Who will work alongside your organization in the project idea? (1,000 characters)

The Route2 team will work alongside the VCCSL and the VIKASA team that has experience of working with the corporate sector to mobilize collaborative partnership development for our communities. The proposed activity in the Araku Valley along the Eastern Ghats of Andhra Pradesh involves building on the success of one of the very few A/R CDM projects through scaling up and replication of activities that have been successful in delivering additional revenue to the participating indigenous communities from the sale of carbon credits generated from the ecosystem restoration on degraded mountains in partnership with the private industry.

The proposed project would move beyond the carbon sequestration and value the total ecosystems. This offers a paradigm shift in addressing conservation activities. The present conservation efforts work in silos either for biodiversity, reforestation, social carbon. Our project undertakes a holistic approach to address issues at larger landscape level.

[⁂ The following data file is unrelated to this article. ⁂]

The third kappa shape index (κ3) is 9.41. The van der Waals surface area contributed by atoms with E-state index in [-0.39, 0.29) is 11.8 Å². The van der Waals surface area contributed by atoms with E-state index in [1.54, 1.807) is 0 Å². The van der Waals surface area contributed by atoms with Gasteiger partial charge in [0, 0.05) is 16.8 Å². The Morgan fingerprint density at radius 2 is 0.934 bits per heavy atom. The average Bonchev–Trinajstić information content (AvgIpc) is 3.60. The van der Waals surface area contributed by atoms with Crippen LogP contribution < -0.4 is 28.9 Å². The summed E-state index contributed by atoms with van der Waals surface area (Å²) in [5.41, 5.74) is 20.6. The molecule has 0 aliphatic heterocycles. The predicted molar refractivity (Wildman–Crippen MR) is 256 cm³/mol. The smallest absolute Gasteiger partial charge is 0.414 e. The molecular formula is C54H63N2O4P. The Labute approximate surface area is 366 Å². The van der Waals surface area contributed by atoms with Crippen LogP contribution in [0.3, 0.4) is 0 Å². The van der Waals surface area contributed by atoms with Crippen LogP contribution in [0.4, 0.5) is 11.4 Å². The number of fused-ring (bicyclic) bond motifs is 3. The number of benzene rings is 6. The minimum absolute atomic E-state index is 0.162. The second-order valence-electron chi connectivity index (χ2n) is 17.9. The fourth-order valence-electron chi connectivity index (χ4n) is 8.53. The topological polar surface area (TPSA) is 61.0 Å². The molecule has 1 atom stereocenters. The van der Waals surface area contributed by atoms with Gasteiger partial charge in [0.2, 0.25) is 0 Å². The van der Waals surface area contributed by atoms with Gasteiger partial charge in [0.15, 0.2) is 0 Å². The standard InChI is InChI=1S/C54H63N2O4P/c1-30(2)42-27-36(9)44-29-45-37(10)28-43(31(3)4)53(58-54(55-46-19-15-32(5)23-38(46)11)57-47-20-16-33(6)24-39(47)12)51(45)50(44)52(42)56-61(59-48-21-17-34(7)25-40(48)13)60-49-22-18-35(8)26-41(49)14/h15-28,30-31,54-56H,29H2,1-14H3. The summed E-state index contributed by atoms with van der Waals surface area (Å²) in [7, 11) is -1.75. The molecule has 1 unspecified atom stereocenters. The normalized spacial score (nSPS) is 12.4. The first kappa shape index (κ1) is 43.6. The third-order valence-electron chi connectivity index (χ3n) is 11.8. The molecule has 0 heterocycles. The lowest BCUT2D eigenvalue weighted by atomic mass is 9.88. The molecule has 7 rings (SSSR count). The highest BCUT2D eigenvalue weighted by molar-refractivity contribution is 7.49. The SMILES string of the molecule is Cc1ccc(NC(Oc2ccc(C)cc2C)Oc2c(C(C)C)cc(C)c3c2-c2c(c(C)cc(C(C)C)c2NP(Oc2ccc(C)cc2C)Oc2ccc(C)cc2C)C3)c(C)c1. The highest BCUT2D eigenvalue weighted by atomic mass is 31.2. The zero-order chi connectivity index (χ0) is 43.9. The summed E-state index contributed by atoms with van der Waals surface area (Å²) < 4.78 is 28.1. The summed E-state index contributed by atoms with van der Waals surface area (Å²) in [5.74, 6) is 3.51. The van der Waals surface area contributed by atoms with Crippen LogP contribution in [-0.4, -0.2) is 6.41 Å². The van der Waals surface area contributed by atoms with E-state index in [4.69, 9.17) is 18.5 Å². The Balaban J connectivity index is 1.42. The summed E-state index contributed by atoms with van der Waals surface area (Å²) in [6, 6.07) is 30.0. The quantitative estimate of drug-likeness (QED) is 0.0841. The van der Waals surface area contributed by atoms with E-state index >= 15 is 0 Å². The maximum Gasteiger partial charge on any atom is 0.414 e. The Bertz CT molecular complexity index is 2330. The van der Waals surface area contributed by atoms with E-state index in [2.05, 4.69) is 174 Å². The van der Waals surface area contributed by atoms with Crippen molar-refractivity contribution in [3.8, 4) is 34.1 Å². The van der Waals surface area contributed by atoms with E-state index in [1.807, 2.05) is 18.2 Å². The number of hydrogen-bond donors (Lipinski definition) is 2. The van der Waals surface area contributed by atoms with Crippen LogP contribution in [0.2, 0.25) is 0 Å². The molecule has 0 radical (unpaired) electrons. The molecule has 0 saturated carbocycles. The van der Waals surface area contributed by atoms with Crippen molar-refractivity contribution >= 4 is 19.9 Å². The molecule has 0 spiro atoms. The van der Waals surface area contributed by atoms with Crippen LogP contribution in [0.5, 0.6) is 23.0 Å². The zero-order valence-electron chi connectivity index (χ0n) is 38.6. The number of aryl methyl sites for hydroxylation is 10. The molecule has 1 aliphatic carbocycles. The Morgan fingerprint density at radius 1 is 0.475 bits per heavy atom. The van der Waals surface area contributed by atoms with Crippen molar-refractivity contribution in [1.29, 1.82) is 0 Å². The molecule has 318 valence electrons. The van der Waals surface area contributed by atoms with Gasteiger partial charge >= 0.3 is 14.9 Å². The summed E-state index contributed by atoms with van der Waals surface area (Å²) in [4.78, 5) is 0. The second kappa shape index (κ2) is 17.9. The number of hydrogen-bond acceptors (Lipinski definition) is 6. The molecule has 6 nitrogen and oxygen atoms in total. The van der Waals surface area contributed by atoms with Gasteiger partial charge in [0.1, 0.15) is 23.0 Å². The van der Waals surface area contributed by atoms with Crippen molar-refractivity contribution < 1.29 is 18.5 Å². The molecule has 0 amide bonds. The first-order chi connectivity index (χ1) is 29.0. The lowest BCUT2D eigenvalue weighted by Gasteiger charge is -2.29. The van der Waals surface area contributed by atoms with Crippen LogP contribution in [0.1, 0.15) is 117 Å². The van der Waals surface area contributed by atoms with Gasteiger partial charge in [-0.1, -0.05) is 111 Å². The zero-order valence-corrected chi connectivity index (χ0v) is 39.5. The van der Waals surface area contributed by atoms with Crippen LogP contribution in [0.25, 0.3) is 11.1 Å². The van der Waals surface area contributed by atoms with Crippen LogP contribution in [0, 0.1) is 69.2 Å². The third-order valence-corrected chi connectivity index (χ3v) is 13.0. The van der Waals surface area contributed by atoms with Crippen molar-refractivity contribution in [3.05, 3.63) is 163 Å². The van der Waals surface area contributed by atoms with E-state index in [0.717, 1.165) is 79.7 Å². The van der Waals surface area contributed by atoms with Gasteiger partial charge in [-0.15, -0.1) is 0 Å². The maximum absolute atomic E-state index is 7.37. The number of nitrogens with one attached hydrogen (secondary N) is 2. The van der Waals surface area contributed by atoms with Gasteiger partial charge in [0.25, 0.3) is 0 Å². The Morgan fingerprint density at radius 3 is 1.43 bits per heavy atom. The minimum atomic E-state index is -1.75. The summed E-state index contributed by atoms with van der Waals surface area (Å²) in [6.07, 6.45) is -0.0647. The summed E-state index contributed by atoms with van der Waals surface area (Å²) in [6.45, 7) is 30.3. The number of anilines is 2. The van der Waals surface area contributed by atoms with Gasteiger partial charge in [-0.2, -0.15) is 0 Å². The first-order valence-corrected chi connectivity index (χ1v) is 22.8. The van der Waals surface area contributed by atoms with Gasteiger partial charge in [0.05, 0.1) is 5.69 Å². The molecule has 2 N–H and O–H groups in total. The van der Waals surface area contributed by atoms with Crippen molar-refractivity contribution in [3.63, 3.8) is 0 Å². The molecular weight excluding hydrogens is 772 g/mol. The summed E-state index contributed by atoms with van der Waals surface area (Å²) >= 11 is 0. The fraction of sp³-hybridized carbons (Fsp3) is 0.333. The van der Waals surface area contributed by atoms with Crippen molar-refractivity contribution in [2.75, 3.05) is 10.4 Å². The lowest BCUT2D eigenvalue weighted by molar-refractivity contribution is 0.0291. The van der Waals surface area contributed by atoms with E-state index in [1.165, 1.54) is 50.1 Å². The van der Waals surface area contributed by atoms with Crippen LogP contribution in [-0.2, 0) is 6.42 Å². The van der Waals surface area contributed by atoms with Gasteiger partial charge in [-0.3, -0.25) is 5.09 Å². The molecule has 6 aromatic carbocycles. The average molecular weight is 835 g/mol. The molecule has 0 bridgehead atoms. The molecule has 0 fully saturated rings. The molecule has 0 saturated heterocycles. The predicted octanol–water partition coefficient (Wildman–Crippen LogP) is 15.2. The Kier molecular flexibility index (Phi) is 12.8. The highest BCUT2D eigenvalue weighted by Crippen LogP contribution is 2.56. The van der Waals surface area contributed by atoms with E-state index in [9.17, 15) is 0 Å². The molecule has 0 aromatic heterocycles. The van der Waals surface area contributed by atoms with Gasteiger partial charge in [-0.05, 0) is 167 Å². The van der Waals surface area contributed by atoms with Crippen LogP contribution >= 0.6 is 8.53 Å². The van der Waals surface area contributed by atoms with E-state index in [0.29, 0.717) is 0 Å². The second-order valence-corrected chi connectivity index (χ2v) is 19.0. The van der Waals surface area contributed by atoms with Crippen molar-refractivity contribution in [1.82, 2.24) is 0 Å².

Please share some of the top strengths identified in the community which your project will serve (500 characters)

Our target communities have a surplus of indigenous people ready to work with us in implementing our project. The project will be implemented inline with achieving the United Nations Sustainable Development Goals by 2030, in addition to effective mitigation of CO2 contributing to the 2015 United Nations Paris Climate Agreement as well as providing valuable ecosystem services by enhancing biodiversity over the life of the project. VIKASA is working with 20,000 rural families in the Eastern Ghats.

Geographic Focus